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Thread: The Breaststroke Lane

  1. #161
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    Re: The Breaststroke Lane

    Allen: thanks for the tip. You should have seen my previous head position... I have lowered it quite a bit, but I do need to work on getting even more streamlined. I'll eagerly await any more pearls of wisdom.

    Stud: I definitely surfaced too fast. Not just in my 100 start, but I came up too flat off of all of my walls. Maybe practicing in a 3-foot pool has something to do with that. I certainly didn't mean to criticize your pullouts -- a 5-stroke first lap is something I can aspire to. More underwater is definitely good. Especially off the start where I still have some oxygen. I probably just need to slow down a little off the start.

    Glider: My last 50 was indeed painful, but not as bad as some that I have swum. I actually thought I had paced it well, until I saw my splits. Your splits were very well done. Speeding up on the last 50 gives me something to shoot for. I am definitely better the longer the race. You're right that I don't do a whole lot of speedwork. But I'm also not a fast-twitch kind of guy. Sprints are definitely my weak point, in every stroke.

  2. #162
    Very Fetching Rump SwimStud's Avatar
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    Re: The Breaststroke Lane

    Quote Originally Posted by sjstuart View Post
    Stud: I definitely surfaced too fast. Not just in my 100 start, but I came up too flat off of all of my walls. Maybe practicing in a 3-foot pool has something to do with that. I certainly didn't mean to criticize your pullouts -- a 5-stroke first lap is something I can aspire to. More underwater is definitely good. Especially off the start where I still have some oxygen. I probably just need to slow down a little off the start.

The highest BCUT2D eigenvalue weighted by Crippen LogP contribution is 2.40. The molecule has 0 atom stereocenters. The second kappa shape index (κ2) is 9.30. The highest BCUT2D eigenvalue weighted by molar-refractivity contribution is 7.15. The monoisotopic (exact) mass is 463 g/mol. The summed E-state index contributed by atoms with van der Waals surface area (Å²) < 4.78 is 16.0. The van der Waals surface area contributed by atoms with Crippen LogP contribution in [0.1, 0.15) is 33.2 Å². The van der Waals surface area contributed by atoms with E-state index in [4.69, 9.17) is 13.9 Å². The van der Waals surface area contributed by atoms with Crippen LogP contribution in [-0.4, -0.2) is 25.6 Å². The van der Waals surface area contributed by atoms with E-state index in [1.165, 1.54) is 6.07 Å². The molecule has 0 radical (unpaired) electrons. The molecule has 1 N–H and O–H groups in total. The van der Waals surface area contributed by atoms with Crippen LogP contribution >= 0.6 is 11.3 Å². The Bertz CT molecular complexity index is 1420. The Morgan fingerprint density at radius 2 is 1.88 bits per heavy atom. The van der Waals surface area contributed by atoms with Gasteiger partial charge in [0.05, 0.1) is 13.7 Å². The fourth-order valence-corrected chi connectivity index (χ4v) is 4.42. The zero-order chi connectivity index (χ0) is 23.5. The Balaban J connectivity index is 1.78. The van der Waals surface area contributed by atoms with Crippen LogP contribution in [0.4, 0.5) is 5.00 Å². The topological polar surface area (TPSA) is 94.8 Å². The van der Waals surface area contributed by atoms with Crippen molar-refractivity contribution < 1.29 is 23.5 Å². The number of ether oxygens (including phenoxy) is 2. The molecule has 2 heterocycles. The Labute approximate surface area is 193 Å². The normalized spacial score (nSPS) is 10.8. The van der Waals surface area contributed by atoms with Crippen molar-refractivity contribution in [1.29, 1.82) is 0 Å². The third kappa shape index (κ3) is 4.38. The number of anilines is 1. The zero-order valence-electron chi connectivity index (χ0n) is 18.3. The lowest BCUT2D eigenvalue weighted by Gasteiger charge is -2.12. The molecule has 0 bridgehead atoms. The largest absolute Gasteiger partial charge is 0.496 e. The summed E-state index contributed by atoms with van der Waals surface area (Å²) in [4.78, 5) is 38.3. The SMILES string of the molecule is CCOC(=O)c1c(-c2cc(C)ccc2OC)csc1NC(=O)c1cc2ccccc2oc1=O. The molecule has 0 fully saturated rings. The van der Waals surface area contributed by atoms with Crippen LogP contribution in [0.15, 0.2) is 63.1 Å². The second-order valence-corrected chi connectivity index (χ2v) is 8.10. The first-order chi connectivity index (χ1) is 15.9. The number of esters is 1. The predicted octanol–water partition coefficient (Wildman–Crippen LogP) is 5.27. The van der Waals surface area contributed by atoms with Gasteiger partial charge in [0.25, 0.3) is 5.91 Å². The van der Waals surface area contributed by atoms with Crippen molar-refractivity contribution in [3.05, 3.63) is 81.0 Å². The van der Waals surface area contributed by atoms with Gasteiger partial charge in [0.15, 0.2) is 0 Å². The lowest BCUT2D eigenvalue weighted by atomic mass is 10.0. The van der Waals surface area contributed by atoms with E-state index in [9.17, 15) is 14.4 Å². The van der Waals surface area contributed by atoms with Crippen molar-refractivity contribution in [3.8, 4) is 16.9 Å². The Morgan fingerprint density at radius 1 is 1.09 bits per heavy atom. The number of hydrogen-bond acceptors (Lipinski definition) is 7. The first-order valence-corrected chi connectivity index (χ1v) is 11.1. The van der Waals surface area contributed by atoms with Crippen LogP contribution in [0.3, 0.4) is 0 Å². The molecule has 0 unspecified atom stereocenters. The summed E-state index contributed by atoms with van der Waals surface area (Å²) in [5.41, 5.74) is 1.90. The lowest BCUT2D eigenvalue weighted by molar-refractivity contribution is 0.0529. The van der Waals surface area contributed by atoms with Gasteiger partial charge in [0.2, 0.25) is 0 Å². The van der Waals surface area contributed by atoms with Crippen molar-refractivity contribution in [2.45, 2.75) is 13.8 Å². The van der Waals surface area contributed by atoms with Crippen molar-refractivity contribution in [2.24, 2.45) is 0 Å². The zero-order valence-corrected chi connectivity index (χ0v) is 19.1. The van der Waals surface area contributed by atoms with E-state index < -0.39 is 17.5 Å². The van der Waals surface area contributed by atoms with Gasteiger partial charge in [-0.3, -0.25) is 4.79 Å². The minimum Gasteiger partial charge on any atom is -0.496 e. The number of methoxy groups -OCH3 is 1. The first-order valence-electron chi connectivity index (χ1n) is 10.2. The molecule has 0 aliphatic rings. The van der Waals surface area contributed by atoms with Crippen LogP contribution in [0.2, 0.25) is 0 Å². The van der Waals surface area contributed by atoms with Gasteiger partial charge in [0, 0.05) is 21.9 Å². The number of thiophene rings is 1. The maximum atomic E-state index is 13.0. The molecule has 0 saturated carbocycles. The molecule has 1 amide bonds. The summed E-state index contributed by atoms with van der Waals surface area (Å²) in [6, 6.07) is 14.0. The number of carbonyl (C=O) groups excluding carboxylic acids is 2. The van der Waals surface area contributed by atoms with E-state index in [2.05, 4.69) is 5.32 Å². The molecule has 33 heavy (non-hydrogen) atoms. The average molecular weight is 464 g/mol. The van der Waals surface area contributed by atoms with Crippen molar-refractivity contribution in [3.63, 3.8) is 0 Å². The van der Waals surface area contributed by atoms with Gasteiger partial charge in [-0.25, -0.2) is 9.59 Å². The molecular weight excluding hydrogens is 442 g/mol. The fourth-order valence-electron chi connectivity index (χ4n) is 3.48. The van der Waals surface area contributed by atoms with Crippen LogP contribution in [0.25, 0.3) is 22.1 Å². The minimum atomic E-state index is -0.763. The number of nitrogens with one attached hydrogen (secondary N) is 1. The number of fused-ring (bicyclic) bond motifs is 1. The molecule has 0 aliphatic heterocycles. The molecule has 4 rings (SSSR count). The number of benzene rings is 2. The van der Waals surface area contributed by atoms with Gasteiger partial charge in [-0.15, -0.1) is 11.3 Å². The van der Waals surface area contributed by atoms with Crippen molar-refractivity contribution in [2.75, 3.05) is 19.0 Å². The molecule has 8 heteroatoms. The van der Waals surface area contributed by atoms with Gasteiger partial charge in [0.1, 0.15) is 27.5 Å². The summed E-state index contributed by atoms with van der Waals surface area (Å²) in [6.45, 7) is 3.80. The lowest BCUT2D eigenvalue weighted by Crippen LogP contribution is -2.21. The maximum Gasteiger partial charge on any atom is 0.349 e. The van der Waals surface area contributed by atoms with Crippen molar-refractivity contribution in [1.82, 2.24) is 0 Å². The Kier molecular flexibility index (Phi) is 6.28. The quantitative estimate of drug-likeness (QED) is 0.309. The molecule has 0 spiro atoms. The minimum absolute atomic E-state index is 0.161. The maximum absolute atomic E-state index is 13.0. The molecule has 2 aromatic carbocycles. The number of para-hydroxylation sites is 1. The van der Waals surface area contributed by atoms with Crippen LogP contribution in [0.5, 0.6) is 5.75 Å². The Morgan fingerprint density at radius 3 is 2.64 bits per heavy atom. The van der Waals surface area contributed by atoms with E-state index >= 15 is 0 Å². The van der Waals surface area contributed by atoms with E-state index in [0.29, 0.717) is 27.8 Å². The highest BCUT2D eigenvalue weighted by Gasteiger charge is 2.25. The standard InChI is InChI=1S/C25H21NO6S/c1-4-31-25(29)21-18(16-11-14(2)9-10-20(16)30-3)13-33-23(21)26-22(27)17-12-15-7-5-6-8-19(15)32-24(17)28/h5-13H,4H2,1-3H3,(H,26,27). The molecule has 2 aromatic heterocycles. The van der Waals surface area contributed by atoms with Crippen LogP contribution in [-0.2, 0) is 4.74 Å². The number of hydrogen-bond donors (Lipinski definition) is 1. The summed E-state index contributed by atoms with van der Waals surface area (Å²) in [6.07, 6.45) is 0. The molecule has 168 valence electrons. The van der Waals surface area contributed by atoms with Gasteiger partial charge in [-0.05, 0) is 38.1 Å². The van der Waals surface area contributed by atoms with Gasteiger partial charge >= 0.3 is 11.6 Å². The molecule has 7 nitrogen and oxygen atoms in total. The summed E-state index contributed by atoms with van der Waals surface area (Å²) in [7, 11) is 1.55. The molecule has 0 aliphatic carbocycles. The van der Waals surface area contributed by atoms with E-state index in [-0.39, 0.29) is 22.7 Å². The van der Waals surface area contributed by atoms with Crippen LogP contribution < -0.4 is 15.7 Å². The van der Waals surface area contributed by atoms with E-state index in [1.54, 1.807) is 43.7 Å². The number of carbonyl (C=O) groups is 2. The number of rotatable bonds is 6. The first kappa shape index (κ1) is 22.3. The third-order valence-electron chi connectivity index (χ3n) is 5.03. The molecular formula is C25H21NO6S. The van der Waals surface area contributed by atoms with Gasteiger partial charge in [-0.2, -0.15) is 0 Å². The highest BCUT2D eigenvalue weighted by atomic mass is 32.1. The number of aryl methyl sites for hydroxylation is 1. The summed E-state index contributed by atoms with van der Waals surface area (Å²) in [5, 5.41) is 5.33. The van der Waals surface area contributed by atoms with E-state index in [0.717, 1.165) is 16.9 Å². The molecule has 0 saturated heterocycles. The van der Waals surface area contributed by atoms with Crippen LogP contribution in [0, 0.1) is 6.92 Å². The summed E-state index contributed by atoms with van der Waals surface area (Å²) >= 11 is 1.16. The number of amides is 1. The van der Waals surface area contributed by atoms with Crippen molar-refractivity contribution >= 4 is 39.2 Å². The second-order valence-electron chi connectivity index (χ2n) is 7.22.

Steve, I have no issue with your observations...and criticisms you gave were positive. I died a magnificent death there in Atlanta after the 60yard mark...I just thought if you can go longer underwater with your speed on the surface you'll drop a second or 2 on your 50. Yeah 3 ft pools are bad for deep pushoffs but get good at being 1 inch off the bottom on your streamline and going as far as you can.

    On the positive side between us we have a kick ass Breaststroke!



    .

  3. #163
    Very Active Member Allen Stark's Avatar
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    Re: The Breaststroke Lane

    Quote Originally Posted by sjstuart View Post
    Okay, here's my 200 BR video from Nationals. Same heat as SwimStud, but across the pool. I'll post the 50 and 100 also. Any feedback is welcome.

    Stuff I know about: the DQ for a false start in the 200 is a fair call, although I had no idea I was leaning. I surfaced a little too quickly in all of my breakouts. My 200 wasn't very well paced. My stroke rate faded from ~7 to ~9 too.

    Stuff I don't know about: head position? turnover? any other technique advice, if you can see anything from above the water surface.

    200: YouTube- Steve's 200 Breaststroke 10-05-23
    (lane 7, bright green cap. Splits :31.61, :36.27, :36.85, :38.36)

    100: YouTube- Steve 100 BR
    (lane 2, bright green cap, splits :30.73, :34.81)

    50: YouTube- Steve 50 BR
    (lane 2, dark green cap, :29.84)
    The 100 was pretty good at showing your stroke.You are bringing your arms too far back in my opinion and that delays your recovery,keeping you in a less than desirably unstreamlined position too long.Try to keep your elbows in front of your shoulders and see how that works for you.
    "To strive,to seek,to find,and not to yield" Tennyson